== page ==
But I don't sleep too well after drinking alcohol, and I also tend to do hobby projects in my "running breaks" during work hours, in which case alcohol intake may be a very bad idea.

In addition, my time at work is a series of interruptions, which really isn't conductive to sitting down and learning something new and complex.

When I get home from work, I'm usually so fed up with computers that I don't want to have anything to do with them.

So my spare time, whatever is left of it, usually isn't spent on programming. Note that I don't even do these projects in a programming language I already know well; they are on hold regardless of that.

All in all, there's nothing much wrong with Perl 6.

Blaming the immaturity of Rakudo would just be a silly excuse. There's something wrong with my capacity for finding the time to get down and dirty with it, that's what; I'm apparently not currently capable of saying honestly:

This is my Perl 6 hour. This hour, I'm going to do Perl 6 stuff, and this time is sacred.

Monday, November 9, 2009

What the #perl6 IRC bots do

Do you feel like a n00b on #perl6, like I do, and wonder what the different bots do?

I keep forgetting what they are, so here's a list for you and me both:

Announces commits (mainly to rakudo, nqp-rx and the Perl 6 book)

Used for hugging another user without "direct" contact:
hugme: hug masak

Near-realtime IRC logs with automatic link generation to The original ilbot sucked, according to moritz.

Another logging bot

Keeps track of karma ("moritz++" adds one to moritz's karma score, "frettled--" subtracts one from mine)

Announces entries pasted to (which is where we paste code and other stuff, so that we avoid spamming the channel too much, and also don't have to worry about creating our own temporary web pages)

Submits rakudo bugs. Aw, okay, then, he's not a bot, just a really nice guy!

Also tracks karma, attempting to be slightly less annoying than lambdabot. mubot is clever enough to recognize that your nick may vary slightly from time to time and channel to channel. mubot is written in Perl 6!

Perl 6 code evaluation bot. We use this for live testing of code that may be of interest to others; it chats back to the channel. perl6: my $a; will result in a test against several Perl 6 interpreters (elf, mildew, mildew-js, pugs, rakudo, sprixel), nqp: say('foo') tests nqp-rx, std: my $a will parse the expression with

Our secretary. Sample usage:
phenny, tell frettled I'll get back to you on that
phenny will then let me know when I become active on the channel again.

Provides links to projects tracked by proto. Example usage:
< carlin> pointme: rssbot
< pointme> carlins's rssbot is at
pointme is written in Perl 6!

Tracks commits to the pugs repository, most of which are changes to the test suite and spec.

Tracks blog posts from a certain group of bloggers. Zaslon is written in Perl 6!

Thanks to carlin, Juerd, jnthn and moritz for late night clarifications!

Tuesday, November 3, 2009

Checking and fixing Unix file modes

Among other tasks in my sysadmin role at a web hosting provider, I work with fallout from poorly designed PHP code - which is ubiquitous - and I use Perl 5 to perform a bunch of semi-automated tasks.

If you just want to see how I utilize the Fcntl module, look further down.

One of the many things that tend to go wrong is the assumption that PHP always runs as mod_php (blatantly disregarding php-cgi, suphp, and other per-user PHP frameworks), and therefore directories (folders) and files used by PHP "must be" prepared with chmod 777 chmod 666. The latter number is a BIG FRIGGIN' HINT, it's the number of the beast.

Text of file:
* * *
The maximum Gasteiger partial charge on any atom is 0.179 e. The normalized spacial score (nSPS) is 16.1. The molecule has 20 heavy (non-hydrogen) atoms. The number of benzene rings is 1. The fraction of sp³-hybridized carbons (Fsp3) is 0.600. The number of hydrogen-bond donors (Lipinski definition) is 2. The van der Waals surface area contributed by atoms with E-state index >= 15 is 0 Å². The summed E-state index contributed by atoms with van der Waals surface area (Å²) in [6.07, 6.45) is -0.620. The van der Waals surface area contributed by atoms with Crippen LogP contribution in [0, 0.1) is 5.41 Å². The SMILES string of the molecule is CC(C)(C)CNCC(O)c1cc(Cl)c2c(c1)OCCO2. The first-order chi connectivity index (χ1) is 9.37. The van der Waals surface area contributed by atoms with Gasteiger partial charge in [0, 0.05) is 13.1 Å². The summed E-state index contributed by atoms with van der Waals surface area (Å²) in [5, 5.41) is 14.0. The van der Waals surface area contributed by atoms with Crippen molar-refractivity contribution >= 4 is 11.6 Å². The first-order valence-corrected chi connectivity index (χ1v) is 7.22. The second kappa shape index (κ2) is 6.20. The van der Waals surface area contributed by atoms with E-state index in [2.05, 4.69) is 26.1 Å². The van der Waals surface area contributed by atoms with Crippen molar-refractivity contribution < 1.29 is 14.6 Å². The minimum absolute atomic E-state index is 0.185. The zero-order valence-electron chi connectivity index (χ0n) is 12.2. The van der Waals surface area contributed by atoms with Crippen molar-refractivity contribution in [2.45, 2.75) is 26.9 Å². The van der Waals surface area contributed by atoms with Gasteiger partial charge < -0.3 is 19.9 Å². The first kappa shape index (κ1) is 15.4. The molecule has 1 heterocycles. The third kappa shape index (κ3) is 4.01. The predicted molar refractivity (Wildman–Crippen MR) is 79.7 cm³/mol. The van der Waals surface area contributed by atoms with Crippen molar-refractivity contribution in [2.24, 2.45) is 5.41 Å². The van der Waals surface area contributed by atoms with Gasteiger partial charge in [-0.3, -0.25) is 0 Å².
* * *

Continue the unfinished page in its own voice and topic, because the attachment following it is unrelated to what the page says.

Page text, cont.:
Whenever documentation tells you to use the number of the beast for your chmod command, that documentation is also telling you to lube up and bend over.

Unfortunately, customers and users don't necessarily see this gotcha; no matter how good the hosting provider's documentation is, they'll naturally trust the software monger's instructions.

That means that the hosting provider ought to have tools available for identifying and fixing such writable directories and files. There are many wrong ways of doing it, one is:chmod -R, since that touches ALL files, recursively, overwriting the ctime stamp. An okay way is to use find, which (in most versions) allow you to fix things up quite neatly (bash/sh compatible syntax, GNU find compatible options, $dir represents the directory to fix recursively, $user is the username whose files you want to change):
find $dir -xdev -user $uname \
\( \( -perm /og=w -exec chmod og-w {} \; \) -o \
\( -perm /g=w -exec chmod g-w {} \; \) -o \
\( -perm /o=w -exec chmod o-w {} \; \) \)
Phew, that was quite a mouthful, but it's rather nice in resource usage, and it doesn't cross filesystem boundaries (-xdev).

So why would I want to do this in Perl, you ask?

"Eeerrr. Good question, let me tell you why!"

There are many other problems to look for, which it is sensible to look for while you're at it, just to mention a few:
  • Backdoors
  • Hidden IFRAMEs
  • Malicious JavaScript
  • Malware URLs
  • Malware redirects (e.g. in .htaccess)
  • Outdated software versions
  • Root exploits
  • Spamming scripts
  • Viruses
These things belong in a program, not a teeny weeny Unix one-liner, or even a set of them.

While you're at it, you might want to create a log of what you found, and perhaps which line numbers are relevant for which files, both for pointing out where to consider fixing things, as well as having something to use for debugging your false positives.

The code

Here's how I identify the files with too liberal write permissions, utilizing the Fnctl module. The filename is stored in $_, the user's real UID in $r_uid, and I also store various file information and what kind of file we're looking at.
use Fcntl ':mode';

my %badperms;
my ($dev,$ino,$mode,$nlink,
$uid,$gid,$rdev,$size) = lstat($_);
my $g_write = $mode & S_IWGRP;
my $o_write = $mode & S_IWOTH;
my ($isfile,$isdir,$islink) = (-f _, -d _, -l _);

my $filetype = $isfile ? "File" : \
$isdir ? "Directory" : \
$islink ? "Symlink" : "Other";
my $fn = $_;

# Writable for others
if (!$islink && ($g_write || $o_write)) {
$badperms{$fn} =
sprintf ("%s: [%04o] %s\n", $filetype,
S_IMODE($mode), $fn);
In a future post, I'll try to get back with how this fits in my bigger picture of vulnerability detection.

As always, suggestions for improvements and questions are very welcome.